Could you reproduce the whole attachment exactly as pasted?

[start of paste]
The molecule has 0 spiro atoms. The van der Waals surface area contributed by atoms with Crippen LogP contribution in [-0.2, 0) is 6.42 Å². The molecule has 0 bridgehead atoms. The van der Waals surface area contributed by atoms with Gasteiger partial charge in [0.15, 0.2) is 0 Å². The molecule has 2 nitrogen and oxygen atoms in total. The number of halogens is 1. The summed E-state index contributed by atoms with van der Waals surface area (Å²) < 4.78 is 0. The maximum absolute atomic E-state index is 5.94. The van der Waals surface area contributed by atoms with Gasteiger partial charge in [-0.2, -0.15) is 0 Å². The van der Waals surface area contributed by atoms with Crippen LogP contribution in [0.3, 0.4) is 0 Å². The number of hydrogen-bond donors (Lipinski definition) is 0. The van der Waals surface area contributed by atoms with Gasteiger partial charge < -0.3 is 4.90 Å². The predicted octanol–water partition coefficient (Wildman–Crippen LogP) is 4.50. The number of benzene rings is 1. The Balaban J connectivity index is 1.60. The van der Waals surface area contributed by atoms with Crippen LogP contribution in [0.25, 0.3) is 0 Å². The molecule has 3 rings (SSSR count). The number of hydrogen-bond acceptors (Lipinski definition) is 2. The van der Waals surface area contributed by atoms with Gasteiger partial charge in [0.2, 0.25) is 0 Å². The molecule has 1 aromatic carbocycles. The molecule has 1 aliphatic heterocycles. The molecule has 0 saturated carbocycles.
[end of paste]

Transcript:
The molecule has 0 spiro atoms. The van der Waals surface area contributed by atoms with Crippen LogP contribution in [-0.2, 0) is 6.42 Å². The molecule has 0 bridgehead atoms. The van der Waals surface area contributed by atoms with Gasteiger partial charge in [0.15, 0.2) is 0 Å². The molecule has 2 nitrogen and oxygen atoms in total. The number of halogens is 1. The summed E-state index contributed by atoms with van der Waals surface area (Å²) < 4.78 is 0. The maximum absolute atomic E-state index is 5.94. The van der Waals surface area contributed by atoms with Gasteiger partial charge in [-0.2, -0.15) is 0 Å². The van der Waals surface area contributed by atoms with Crippen LogP contribution in [0.3, 0.4) is 0 Å². The number of hydrogen-bond donors (Lipinski definition) is 0. The van der Waals surface area contributed by atoms with Gasteiger partial charge < -0.3 is 4.90 Å². The predicted octanol–water partition coefficient (Wildman–Crippen LogP) is 4.50. The number of benzene rings is 1. The Balaban J connectivity index is 1.60. The van der Waals surface area contributed by atoms with Crippen LogP contribution in [0.25, 0.3) is 0 Å². The molecule has 3 rings (SSSR count). The number of hydrogen-bond acceptors (Lipinski definition) is 2. The van der Waals surface area contributed by atoms with Gasteiger partial charge in [0.2, 0.25) is 0 Å². The molecule has 1 aromatic carbocycles. The molecule has 1 aliphatic heterocycles. The molecule has 0 saturated carbocycles.